James Lopez Watson

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James Lopez Watson
Senior Judge of the United States Court of International Trade
In office
February 28, 1991 – September 1, 2001
Judge of the United States Court of International Trade
In office
November 1, 1980 – February 28, 1991
Appointed by Assigned to court by operation of law
Preceded by Court created
Succeeded by Donald C. Pogue
Judge of the United States Customs Court
In office
March 7, 1966 – November 1, 1980
Appointed by Lyndon B. Johnson
Preceded by Jed Johnson
Succeeded by Court abolished
Member of the New York Senate
from the 21st district
In office
Preceded by Julius A. Archibald
Succeeded by Constance Baker Motley
Personal details
Born (1922-05-21)May 21, 1922
New York City, New York
Died September 1, 2001(2001-09-01) (aged 79)
New York City, New York
Alma mater New York University B.A.
Brooklyn Law School LL.B.
Profession Judge

James Lopez Watson (May 21, 1922 – September 1, 2001) was a judge for the United States Court of International Trade.


Watson was born on May 21, 1922, in Harlem, New York City, the son of James S. Watson and his wife Violet. During World War II he fought in Italy with the Army from 1943 to 1945, and was awarded the Purple Heart. He received a Bachelor of Arts degree from New York University in 1947 and a Bachelor of Laws degree from Brooklyn Law School in 1951.[1] He practiced law in New York City.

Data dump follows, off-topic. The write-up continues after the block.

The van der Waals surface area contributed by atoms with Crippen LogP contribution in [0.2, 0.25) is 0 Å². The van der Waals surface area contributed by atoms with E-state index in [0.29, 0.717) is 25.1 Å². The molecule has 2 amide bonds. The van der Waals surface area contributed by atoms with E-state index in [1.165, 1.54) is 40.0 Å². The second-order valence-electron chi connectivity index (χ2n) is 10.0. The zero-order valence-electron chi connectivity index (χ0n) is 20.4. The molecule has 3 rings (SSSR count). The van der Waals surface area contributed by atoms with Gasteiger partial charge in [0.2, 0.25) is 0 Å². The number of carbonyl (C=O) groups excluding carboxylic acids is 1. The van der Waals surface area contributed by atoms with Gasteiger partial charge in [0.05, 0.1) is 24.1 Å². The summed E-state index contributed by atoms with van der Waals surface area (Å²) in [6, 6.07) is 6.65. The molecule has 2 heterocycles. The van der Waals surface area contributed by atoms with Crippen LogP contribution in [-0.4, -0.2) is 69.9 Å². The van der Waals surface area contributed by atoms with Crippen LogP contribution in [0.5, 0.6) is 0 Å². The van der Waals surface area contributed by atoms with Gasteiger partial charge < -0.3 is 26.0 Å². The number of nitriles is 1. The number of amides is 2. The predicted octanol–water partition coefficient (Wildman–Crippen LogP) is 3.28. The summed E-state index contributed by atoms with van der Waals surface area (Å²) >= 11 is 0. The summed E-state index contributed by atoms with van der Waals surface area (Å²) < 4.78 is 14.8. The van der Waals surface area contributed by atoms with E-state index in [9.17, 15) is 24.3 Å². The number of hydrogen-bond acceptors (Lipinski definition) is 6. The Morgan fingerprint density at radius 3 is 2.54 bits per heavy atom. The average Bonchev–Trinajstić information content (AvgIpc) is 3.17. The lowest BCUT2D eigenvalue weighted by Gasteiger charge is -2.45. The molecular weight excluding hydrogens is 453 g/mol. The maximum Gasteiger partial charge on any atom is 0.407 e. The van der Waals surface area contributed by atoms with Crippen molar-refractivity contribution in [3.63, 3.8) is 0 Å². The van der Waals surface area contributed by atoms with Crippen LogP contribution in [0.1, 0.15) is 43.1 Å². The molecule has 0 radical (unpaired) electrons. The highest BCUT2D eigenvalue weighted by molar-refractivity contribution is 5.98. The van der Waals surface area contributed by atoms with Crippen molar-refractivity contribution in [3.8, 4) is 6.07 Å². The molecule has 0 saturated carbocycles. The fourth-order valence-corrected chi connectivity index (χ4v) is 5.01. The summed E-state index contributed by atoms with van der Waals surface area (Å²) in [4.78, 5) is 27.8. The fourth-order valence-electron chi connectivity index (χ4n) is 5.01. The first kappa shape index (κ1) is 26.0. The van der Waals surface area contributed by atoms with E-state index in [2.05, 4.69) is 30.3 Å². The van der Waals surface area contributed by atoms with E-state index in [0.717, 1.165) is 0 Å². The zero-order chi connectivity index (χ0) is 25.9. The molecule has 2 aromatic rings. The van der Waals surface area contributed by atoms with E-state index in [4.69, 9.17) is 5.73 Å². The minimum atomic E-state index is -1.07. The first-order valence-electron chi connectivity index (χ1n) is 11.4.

Watson was a member of the New York State Senate (21st D.) from 1955 to 1963, sitting in the 170th, 171st, 172nd, 173rd and 174th New York State Legislatures. In November 1963, he was elected to the New York City Civil Court.[2]

On January 19, 1966 President Johnson nominated Watson to serve as a Judge for the United States Customs Court, to the seat vacated by Judge Jed Johnson. On March 7, 1966, he was confirmed by the Senate and received his commission on March 7, 1966. On November 1, 1980, he was transferred by operation of law to the newly created United States Court of International Trade. He took senior status on February 28, 1991, and served in that capacity until his death. He was succeeded by Judge Donald C. Pogue. Because judges of that court are periodically assigned to federal courts around the country, Watson became the first African-American judge to head a federal court in the South since Reconstruction.[3]

Watson died on September 1, 2001 from cancer in New York City.[4] In 2003, the courthouse at 1 Federal Plaza in Manhattan was renamed the James L. Watson United States Court of International Trade Building in his honor.[5]


New York State Senate
Preceded by
Julius A. Archibald
New York State Senate
21st District

Succeeded by
Constance Baker Motley